Laowa 20mm f/4 Zero-D Shift review

The Laowa 20mm f/4 Zero-D Shift will literally shift your perspective on photography

Laowa 20mm f/4 Zero-D Shift
(Image: © Future)

Digital Camera World Verdict

Following in the even wider footsteps of the Laowa 15mm f/4.5 Zero-D Shift lens, the Laowa 20mm f/4 Zero-D Shift has a less extreme viewing angle but the same shift facility. Another similarity is that it’s a fully manual lens with no built-in electronics for communication with the host camera, but ‘shift’ photography tends to be a very hands-on affair anyway. The FF S 20mm achieves its goals in fine style and is capable of superb results with relative ease, compared with some tilt-shift lenses, and all at a relatively affordable price.


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    Wide range of mount options

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    Generous shift, easily controllable

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    Full 360-degree rotation


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    No electronics

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    Not weather-sealed

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Ideal for architectural photography and more besides, the Laowa 20mm f/4 Zero-D Shift is a wide-angle lens that gives arguably the more important half of the functionality of full tilt-shift or ‘perspective control’ lenses like the Canon TS-E 24mm f/3.5L II and Nikon PC-E 24mm f/3.5D ED. And it does so for about half the price. But what’s the big deal with ‘shift’ anyway?

For the uninitiated, a shift lens delivers an oversized image circle, much larger than the surface area of the host camera’s image sensor. A mechanical mechanism enables you to literally shift the front section of the lens up and down, thus changing the axis of the optical path. A key advantage for architectural photographers is that you can level the camera to avoid tall buildings looking like they’re converging towards the top, then use the shift function to raise your effective shooting elevation, so you can capture the full height of the building without any perspective distortion.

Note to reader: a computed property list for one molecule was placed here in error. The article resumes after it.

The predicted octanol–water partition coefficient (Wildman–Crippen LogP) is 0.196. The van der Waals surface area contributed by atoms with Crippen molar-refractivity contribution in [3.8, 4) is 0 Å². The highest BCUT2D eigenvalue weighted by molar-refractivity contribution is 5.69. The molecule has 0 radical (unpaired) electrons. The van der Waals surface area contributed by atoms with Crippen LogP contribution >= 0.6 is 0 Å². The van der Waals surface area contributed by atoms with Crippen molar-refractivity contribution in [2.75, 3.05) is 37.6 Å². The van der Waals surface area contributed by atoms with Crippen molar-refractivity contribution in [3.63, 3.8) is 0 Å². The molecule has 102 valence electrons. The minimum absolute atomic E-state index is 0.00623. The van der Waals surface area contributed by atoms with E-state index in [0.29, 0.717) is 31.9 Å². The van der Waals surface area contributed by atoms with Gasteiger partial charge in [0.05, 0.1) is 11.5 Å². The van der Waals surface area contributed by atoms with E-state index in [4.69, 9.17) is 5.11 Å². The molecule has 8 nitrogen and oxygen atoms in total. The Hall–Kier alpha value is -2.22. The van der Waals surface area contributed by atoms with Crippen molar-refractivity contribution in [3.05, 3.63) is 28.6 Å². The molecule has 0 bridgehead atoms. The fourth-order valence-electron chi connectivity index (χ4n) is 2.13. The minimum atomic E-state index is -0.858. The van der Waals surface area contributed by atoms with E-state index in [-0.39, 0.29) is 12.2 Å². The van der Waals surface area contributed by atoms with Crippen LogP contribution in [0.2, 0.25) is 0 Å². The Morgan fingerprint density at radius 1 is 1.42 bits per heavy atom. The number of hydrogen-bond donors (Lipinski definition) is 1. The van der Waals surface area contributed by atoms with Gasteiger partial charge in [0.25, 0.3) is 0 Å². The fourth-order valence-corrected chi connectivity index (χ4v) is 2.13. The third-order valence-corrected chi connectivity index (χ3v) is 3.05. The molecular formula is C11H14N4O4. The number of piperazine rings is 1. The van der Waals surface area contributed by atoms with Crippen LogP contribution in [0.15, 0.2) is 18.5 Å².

There’s another neat trick you can do with mirrors. By positioning the camera just to the side of a mirror or below it, a shift lens enables you to change your apparent shooting position so that you get a head-on reflection from the mirror, but without the camera appearing in the image. Shift lenses are also great for taking a series of shots for stitching into a panoramic image, as it removes the parallax error you’d get from panning the camera with a regular lens.

What the Laowa doesn’t offer is the ‘tilt’ function of a full tilt-shift lens. This would enable tilting the axis of the focal path relative to the image sensor, giving mighty control over depth of field of field. The omitted tilt function can generally produce anything from a near-limitless depth of field for full front-to-back sharpness in a scene, to a super-thin focus plane, sometimes used to make urban scenes look like model towns.


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Matthew Richards

Matthew Richards is a photographer and journalist who has spent years using and reviewing all manner of photo gear. He is Digital Camera World's principal lens reviewer – and has tested more primes and zooms than most people have had hot dinners! 

His expertise with equipment doesn’t end there, though. He is also an encyclopedia  when it comes to all manner of cameras, camera holsters and bags, flashguns, tripods and heads, printers, papers and inks, and just about anything imaging-related. 

In an earlier life he was a broadcast engineer at the BBC, as well as a former editor of PC Guide.